An academic study on “adult learners and how they search for information”:http://www.elearningeuropa.info/doc.php?lng=1&id=5075&doclng=1&p3=1 reveals much I could have guessed but some new things too.
Only in three out of the fifty scenarios performed, the participants (one different in each case) visited a second Web page of alternatives produced by the search engine. In no case did the participants check more than eight websites, and in twenty cases out of the total fifty they only checked one website.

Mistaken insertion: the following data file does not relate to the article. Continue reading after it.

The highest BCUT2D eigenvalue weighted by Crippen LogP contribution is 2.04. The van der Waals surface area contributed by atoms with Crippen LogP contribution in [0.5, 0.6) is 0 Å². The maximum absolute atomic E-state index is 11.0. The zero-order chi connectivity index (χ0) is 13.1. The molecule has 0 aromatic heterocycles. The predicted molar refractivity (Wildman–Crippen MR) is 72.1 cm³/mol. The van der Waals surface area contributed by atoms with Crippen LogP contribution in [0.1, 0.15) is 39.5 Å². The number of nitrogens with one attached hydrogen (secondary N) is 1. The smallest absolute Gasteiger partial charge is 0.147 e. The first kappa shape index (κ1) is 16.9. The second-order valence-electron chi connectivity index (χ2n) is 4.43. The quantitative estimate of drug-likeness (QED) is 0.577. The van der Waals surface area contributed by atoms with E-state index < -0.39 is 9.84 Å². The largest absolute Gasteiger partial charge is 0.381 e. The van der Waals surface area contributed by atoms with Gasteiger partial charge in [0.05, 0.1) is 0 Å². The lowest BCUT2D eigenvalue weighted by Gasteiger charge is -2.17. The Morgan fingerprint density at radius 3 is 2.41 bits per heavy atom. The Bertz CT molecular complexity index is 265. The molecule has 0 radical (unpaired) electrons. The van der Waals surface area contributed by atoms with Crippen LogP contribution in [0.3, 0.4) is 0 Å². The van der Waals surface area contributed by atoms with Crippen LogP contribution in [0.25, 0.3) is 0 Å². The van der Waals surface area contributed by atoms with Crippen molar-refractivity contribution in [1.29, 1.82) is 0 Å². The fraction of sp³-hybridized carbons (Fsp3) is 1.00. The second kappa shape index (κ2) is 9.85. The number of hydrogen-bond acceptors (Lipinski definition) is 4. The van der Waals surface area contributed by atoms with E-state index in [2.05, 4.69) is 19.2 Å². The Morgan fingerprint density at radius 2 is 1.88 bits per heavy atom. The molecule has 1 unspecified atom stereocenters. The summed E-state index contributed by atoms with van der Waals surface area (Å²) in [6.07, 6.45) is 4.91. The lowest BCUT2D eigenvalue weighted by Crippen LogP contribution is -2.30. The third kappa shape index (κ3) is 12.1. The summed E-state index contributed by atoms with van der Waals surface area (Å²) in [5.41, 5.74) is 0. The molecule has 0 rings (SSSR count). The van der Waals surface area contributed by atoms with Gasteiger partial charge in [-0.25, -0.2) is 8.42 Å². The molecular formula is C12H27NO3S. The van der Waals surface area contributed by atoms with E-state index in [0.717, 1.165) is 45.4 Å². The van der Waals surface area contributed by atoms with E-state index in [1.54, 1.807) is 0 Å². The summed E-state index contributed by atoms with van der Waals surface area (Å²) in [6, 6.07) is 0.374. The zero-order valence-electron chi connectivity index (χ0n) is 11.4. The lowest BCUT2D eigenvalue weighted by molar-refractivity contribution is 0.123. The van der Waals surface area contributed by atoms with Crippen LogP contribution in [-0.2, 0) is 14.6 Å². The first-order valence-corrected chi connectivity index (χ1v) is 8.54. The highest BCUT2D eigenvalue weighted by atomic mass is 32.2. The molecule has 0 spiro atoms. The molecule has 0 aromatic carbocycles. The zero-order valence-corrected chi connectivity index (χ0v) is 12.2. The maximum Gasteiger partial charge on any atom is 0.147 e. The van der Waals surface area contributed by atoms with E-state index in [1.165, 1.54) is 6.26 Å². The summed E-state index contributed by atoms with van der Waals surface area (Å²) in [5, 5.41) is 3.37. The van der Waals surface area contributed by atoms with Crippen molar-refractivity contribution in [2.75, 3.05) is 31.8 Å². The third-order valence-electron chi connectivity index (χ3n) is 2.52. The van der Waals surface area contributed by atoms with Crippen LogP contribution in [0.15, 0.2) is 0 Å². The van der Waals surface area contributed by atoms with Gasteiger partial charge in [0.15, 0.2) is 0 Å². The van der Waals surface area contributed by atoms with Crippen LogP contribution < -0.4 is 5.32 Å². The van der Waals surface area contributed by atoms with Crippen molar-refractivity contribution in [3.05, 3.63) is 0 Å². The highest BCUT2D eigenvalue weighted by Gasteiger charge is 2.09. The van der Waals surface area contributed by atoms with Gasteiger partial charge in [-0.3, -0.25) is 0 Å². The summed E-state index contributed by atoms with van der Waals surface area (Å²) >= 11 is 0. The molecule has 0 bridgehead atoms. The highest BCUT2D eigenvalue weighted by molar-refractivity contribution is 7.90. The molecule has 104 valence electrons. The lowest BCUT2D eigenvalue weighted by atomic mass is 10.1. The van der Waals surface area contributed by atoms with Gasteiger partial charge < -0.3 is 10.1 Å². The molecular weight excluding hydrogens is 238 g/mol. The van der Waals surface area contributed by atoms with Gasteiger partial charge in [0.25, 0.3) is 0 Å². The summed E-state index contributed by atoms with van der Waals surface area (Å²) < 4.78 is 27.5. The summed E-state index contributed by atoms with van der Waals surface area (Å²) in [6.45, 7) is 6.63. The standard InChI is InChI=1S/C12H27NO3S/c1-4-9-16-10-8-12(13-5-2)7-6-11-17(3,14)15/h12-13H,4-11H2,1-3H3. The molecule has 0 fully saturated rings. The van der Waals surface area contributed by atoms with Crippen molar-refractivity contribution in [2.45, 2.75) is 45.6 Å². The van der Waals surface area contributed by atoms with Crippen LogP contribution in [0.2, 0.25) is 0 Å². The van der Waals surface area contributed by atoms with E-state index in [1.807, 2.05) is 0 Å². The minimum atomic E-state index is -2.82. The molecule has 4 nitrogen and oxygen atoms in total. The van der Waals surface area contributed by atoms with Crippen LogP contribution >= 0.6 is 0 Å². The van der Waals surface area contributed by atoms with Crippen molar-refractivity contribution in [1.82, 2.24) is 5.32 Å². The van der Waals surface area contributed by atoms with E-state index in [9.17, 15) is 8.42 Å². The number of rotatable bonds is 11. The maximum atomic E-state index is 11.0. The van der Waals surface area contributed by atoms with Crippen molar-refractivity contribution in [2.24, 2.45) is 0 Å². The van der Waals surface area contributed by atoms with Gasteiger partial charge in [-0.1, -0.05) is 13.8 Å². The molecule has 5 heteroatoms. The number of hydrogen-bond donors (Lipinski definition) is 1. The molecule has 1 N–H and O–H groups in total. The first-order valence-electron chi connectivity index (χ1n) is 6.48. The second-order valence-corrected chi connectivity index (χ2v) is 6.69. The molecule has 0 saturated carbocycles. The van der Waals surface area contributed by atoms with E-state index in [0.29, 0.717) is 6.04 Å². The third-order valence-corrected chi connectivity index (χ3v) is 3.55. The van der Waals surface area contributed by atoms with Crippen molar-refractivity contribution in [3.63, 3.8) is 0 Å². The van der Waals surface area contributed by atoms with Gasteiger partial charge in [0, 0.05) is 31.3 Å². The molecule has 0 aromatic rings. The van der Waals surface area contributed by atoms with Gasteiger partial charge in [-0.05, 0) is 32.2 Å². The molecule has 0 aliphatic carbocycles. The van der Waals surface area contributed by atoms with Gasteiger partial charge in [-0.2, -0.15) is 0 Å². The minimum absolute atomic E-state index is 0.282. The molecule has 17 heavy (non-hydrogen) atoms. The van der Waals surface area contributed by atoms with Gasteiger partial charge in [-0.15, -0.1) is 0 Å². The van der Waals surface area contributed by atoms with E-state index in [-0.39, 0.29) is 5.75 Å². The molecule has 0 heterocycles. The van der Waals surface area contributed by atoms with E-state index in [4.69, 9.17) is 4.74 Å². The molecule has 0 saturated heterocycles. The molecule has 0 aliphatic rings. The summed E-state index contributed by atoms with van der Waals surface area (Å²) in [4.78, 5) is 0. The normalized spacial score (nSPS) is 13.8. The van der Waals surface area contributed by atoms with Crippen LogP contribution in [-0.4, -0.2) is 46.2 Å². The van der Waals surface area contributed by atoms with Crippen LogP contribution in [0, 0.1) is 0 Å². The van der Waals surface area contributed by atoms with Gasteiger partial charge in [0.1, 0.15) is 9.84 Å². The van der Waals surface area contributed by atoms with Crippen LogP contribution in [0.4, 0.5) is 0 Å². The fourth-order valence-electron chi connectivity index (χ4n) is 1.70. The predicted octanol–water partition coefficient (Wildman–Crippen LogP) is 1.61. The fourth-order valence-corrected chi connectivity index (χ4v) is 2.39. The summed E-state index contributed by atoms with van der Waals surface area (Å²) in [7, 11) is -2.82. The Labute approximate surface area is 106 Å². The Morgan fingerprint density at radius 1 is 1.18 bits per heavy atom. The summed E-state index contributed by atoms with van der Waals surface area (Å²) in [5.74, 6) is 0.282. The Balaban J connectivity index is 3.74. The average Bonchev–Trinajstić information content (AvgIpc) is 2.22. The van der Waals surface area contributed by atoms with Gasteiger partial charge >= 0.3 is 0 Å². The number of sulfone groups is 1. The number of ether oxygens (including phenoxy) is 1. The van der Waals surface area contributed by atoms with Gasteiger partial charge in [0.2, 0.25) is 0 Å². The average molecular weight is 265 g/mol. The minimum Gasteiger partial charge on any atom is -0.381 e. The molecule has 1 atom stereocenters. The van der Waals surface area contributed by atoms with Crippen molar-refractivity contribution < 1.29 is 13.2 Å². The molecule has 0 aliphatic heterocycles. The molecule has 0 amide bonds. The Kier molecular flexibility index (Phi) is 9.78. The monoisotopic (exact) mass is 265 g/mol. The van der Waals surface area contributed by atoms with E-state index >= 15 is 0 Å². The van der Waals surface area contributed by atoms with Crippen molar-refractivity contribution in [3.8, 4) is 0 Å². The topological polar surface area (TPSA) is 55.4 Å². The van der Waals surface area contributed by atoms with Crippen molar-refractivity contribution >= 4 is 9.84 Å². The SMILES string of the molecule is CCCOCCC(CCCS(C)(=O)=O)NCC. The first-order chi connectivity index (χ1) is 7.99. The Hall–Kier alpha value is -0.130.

It also backs up what I suspected/feared about search engine use – the illusion that it is easy causes most people not to bother to invest the time to learn how to do it well. As they said:
Computer programmes, like the use of search engines appear as something not worthy to make the effort of learning. An apparent intuitive handling encourages this way of thinking. However, intuition depends on what is known and with what analogies can be built. If the analogies are incorrect, then the use of software will inevitably lead to disorientation
The full report is at “SEEKS”:http://www.seeks-it.net/.
Thanks to Pandia for providing a link and a summary of the results